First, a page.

CIMB Islamic now ranks seventh out of 16 Islamic banks for the financing of residential properties in Malaysia.

He says this year, new bookings of Islamic property financing are about 50% of total property financing for the group (CIMB Bank + CIMB Islamic Bank). Our market share has moved from 11% in 2006 to about 14% of the entire industry in the first half of this year, he says.

While the healthy growth story is also being trumpeted at Bank Simpanan Nasional (BSN), the story is slightly different but no less interesting. BSN is currently promoting its Islamic home financing, but unlike Maybank and CIMB, the rates are fixed. BSN is the third largest bank after Maybank and CIMB in terms of branches.

The bank is promoting a five-year low instalment package, with variants, where rates will be as low as 1.95% for the first two years and 4.79% for the next three years. Thereafter, it is fixed at 5.88%. This package is for loans up to RM100,000 for completed properties. Customers pay for the legal fees. The offer ends Dec 31. (See table for comparison with another variant)

BSN deputy chief executive (consumer banking and business development) Norazian Ahmad Tajuddin says as of June 30 this year, BSN has RM3bil mortgages, a third of which are under Islamic financing.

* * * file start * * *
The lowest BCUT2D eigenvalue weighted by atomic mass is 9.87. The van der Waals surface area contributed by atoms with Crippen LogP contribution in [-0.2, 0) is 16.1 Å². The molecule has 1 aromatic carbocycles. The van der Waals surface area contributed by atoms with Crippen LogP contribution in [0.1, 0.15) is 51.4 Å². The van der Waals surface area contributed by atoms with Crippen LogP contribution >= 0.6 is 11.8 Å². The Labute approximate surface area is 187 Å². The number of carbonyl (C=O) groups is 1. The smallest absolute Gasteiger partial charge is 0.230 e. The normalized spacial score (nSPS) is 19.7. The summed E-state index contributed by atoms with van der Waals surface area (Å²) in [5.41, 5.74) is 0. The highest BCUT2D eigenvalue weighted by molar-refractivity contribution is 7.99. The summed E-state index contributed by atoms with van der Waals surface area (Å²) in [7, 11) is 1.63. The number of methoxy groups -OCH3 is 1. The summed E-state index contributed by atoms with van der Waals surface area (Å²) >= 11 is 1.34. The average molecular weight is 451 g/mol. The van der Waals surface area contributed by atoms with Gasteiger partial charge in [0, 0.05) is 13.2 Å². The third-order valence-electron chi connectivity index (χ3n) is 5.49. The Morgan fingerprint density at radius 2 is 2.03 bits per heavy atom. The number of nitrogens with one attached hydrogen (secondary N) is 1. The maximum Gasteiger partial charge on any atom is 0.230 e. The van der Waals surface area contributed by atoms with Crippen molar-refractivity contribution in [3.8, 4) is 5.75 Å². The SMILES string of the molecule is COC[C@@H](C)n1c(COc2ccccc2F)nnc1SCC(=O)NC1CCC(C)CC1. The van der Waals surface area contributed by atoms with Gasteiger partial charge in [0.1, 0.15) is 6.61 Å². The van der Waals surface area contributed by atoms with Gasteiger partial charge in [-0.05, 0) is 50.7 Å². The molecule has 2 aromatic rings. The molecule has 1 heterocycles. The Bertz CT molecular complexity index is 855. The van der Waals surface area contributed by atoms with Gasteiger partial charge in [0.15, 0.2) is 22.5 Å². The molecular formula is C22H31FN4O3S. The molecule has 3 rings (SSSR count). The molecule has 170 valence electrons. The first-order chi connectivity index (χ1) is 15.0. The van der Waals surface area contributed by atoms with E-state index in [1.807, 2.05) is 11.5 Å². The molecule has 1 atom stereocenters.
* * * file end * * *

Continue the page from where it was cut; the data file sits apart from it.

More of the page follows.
BSN has dispersed Islamic property loans totalling RM727.9mil in 2007. This represents a 36% growth rate; they started from a low base.

Last year, it amounted to RM821.9mil, representing a growth rate of 13%. The bank expects a 10% growth this year. As of July this year, its Islamic property financing is RM846mil.

Norazian says these are healthy numbers for them. “Please do not compare us with other local banks; in value terms, our numbers are small. We are starting slow and BSN is not like other commercial banks. We pride ourselves as a provider of banking services at reasonable rates. We are evolving and provide services to all levels of society from the poor to the rich. But the very rich don’t come to us.

“We like mortgages because it provides a steady stream of income for at least 15 years,” she says.

The national savings bank will have five Islamic banking outlets by the end of this year, and adding 11 more by the end of next year. It has a total of 377 branches.

Says Norazian: “Our customers are questioning if BSN offers Islamic banking. So like other banks, we will open Islamic banking outlets.” They are targeting customers in Klang Valley and Johor, the growth areas and those who buy to stay. More than 90% of its customers are Malays.

A quick check with Bank Negara Malaysia’s website shows that monthly Islamic house financing is growing steadily. For June 2008, it recorded RM17.83bil while June 2009, it reached RM20.40bil.

By The Star (by Thean Lee Cheng)

1 comment:

Peter said...

A common misconception is that since the purchase price in the buy-back agreement is determined at the start of the financing facility, if a customer to settle the loan, the customer must bear all profits to the Islamic bank as calculated upfront on the whole finance tenure. In actual fact, Islamic banks refund the excess profits in the form of a rebate, therefore clearly offsetting the total calculated upfront profits.